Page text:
Will Shape Robotics (CPH: SHAPE) spend its money wisely?
Just because a business isn’t making money doesn’t mean the stock will go down. For example, although the software as a service company Salesforce.com lost money for years as it increased its recurring revenue, if you had owned stocks since 2005, you would have done very well. That said, unprofitable businesses are risky because they could potentially spend all of their money and end up in distress.
So should Shape robotics (CPH: SHAPE) Are shareholders worried about its consumption of cash? In this article, we define cash consumption as its annual (negative) free cash flow, that is, the amount that a company spends each year to finance its growth. We will start by comparing its cash consumption with its cash reserves in order to calculate its cash flow track.
See our latest review for Shape Robotics
When could Shape Robotics run out of money?
A cash flow trail is defined as the time it would take a business to run out of cash if it continued to spend at its current rate of cash consumption. As of September 2021, Shape Robotics had SEK 9.7 million in cash and had no debt. Importantly, his cash consumption was 16 million crowns in the past twelve months. This means that it had a cash flow trail of around 7 months in September 2021. This is a fairly short cash flow trail, indicating that the company needs to either reduce its annual cash flow consumption or replenish its cash flow. Pictured below, you can see how his cash holdings have changed over time.
How does Shape Robotics’ money consumption change over time?
In our opinion, Shape Robotics is not yet generating significant operating income, as it has only brought in 6.5 million crowns in the past twelve months. As a result, we believe it is a bit early to focus on revenue growth, so we’ll limit ourselves to looking at how cash consumption has changed over time. Over the past year, its cash consumption has actually increased by 8.2%, which suggests that management is increasing its investments in future growth, but not too quickly. This is not necessarily a bad thing, but investors should be aware that it will shorten the liquidity trail. Granted, we are a little cautious of Shape Robotics due to its lack of significant operating revenue. So we generally prefer stocks from this list of stocks that analysts expect to grow.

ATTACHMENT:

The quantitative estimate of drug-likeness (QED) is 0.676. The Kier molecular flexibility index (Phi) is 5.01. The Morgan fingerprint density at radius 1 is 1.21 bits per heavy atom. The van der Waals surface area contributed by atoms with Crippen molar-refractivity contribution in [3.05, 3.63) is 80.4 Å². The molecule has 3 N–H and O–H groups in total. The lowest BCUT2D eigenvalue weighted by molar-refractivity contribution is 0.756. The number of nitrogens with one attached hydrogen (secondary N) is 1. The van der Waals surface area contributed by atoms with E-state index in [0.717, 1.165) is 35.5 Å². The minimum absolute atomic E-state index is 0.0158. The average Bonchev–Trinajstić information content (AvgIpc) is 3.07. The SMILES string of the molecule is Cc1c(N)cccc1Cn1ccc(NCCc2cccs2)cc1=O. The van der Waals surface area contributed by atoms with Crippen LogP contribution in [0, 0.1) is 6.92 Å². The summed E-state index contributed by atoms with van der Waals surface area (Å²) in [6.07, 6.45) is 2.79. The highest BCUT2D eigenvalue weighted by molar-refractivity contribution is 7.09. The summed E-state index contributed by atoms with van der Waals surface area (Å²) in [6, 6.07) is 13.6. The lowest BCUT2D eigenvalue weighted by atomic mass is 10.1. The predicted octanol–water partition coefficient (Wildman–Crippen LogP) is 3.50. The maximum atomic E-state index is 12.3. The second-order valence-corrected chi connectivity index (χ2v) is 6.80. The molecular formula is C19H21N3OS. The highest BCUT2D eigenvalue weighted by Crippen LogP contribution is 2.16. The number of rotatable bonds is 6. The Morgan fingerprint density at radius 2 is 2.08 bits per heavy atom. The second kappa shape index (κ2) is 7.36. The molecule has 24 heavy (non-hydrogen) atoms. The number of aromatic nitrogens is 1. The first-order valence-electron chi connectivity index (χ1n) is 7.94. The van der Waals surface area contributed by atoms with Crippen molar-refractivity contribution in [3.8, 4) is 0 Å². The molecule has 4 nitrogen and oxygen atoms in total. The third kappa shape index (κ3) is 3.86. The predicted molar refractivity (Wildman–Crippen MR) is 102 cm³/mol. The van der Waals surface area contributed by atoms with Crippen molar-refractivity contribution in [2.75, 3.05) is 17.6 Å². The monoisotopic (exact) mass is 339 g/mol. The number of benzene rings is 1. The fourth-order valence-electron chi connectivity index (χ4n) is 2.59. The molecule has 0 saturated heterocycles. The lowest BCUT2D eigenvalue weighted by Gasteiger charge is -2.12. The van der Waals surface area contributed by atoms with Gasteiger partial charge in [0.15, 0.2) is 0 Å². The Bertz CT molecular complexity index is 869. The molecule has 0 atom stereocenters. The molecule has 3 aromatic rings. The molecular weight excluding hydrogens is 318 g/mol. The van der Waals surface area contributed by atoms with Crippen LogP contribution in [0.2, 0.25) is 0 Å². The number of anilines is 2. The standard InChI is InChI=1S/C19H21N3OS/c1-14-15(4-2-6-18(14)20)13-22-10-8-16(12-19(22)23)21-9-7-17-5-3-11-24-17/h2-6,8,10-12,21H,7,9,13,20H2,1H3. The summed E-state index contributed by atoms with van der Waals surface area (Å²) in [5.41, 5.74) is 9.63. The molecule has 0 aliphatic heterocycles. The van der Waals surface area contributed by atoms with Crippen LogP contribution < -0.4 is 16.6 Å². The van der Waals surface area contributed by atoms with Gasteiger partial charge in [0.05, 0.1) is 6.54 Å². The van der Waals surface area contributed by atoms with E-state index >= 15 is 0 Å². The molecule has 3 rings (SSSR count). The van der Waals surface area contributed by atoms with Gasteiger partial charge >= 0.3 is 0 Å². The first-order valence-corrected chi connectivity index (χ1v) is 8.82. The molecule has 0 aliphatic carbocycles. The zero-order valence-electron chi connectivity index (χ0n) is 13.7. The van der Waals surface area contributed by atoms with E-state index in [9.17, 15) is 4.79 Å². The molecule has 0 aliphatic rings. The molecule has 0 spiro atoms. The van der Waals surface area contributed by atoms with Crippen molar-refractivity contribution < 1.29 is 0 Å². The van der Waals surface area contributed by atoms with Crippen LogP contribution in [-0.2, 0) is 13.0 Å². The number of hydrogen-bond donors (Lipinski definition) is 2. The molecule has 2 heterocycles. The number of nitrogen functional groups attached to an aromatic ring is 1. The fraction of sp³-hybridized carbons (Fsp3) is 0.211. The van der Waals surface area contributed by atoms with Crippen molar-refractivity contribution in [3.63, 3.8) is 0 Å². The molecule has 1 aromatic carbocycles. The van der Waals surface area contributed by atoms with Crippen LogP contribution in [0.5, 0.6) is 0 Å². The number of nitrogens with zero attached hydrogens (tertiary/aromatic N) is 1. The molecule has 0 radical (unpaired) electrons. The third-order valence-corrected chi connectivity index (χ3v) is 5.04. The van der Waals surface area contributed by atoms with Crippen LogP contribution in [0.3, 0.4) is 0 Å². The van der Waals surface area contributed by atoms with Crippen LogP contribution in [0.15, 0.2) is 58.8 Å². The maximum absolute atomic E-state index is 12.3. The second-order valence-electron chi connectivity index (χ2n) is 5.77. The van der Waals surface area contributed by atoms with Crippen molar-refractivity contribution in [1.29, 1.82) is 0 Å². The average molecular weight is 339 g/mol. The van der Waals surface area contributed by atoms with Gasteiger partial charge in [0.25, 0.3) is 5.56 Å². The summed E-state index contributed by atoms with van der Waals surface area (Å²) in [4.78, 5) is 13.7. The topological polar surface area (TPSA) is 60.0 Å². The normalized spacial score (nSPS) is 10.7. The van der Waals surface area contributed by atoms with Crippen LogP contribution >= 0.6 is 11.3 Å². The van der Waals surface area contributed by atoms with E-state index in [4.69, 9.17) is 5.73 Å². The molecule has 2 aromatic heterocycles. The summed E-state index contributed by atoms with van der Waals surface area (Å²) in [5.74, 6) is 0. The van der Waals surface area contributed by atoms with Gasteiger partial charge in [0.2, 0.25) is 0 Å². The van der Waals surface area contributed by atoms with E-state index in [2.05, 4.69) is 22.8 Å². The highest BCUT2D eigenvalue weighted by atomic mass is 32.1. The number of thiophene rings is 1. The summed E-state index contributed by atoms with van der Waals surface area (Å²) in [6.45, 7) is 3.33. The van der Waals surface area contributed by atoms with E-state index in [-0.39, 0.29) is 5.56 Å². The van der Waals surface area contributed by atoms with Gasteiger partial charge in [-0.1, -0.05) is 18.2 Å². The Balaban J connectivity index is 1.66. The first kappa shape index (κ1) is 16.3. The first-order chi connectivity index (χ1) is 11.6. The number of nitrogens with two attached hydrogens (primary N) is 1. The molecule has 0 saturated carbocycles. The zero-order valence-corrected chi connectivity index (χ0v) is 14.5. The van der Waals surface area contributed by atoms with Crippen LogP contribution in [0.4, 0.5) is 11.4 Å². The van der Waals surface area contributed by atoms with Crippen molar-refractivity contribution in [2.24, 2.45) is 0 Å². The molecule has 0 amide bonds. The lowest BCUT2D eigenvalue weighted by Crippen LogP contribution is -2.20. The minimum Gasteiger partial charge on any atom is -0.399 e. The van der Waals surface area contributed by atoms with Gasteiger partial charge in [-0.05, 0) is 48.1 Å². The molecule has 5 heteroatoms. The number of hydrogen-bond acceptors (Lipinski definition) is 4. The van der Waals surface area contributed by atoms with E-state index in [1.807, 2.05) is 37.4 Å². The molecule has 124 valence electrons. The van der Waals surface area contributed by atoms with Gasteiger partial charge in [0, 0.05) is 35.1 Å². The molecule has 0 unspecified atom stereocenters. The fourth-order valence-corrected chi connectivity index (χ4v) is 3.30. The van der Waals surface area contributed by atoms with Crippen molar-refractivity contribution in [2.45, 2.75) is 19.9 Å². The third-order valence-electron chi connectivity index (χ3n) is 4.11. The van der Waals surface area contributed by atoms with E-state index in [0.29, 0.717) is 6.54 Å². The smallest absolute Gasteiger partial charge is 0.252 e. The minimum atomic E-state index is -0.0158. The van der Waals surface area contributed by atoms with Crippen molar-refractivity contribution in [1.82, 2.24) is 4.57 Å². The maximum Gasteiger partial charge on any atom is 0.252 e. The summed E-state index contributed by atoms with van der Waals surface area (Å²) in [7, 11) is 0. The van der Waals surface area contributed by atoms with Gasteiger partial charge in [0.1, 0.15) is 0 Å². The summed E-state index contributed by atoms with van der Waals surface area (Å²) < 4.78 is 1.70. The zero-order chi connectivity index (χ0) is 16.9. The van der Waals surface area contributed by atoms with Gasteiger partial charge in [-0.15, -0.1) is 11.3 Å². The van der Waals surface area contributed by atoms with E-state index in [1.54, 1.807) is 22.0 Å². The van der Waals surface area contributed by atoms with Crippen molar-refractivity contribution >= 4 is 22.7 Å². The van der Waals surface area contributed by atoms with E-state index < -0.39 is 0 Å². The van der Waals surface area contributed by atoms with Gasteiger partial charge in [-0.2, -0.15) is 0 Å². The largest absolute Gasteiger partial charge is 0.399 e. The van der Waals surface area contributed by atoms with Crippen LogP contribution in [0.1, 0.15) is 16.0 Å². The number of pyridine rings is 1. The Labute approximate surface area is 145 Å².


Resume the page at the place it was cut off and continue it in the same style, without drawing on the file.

How easily can Shape Robotics raise funds?
As its cash consumption increases (albeit slightly), Shape Robotics shareholders should always be aware of the possibility that it will need more cash in the future. Businesses can raise capital through debt or equity. Typically, a company itself will sell new stocks to raise funds and drive growth. We can compare a company’s cash consumption to its market capitalization to get an idea of how many new shares a company would need to issue to fund its one-year operations.
Since it has a market cap of 156 million crowns, Shape Robotics’ 16 million crowns cash consumption is equivalent to about 11% of its market value. As a result, we venture to think that the company could raise more cash for growth without too many problems, albeit at the cost of some dilution.
Is Shape Robotics’ money consumption a problem?
On this analysis of Shape Robotics’ cash consumption, we think its cash consumption relative to its market cap was reassuring, while its cash trail worries us a bit. Looking at the factors mentioned in this short report, we think its consumption of cash is a bit risky, and that makes us slightly nervous about the stock. Diving deeper, we spotted 6 warning signs for Shape Robotics you need to be aware, and 3 of them are potentially serious.
Sure Shape Robotics may not be the best stock to buy. So you might want to see this free a set of companies offering a high return on equity, or that list of stocks that insiders buy.
Do you have any feedback on this item? Are you worried about the content? Get in touch with us directly. You can also send an email to the editorial team (at) simplywallst.com.
This Simply Wall St article is general in nature. We provide commentary based on historical data and analyst forecasts using only unbiased methodology and our articles are not intended to be financial advice. It does not constitute a recommendation to buy or sell any stock and does not take into account your goals or your financial situation. Our aim is to bring you long-term, targeted analysis based on fundamental data. Note that our analysis may not take into account the latest announcements from price sensitive companies or qualitative documents. Simply Wall St has no position in any of the stocks mentioned.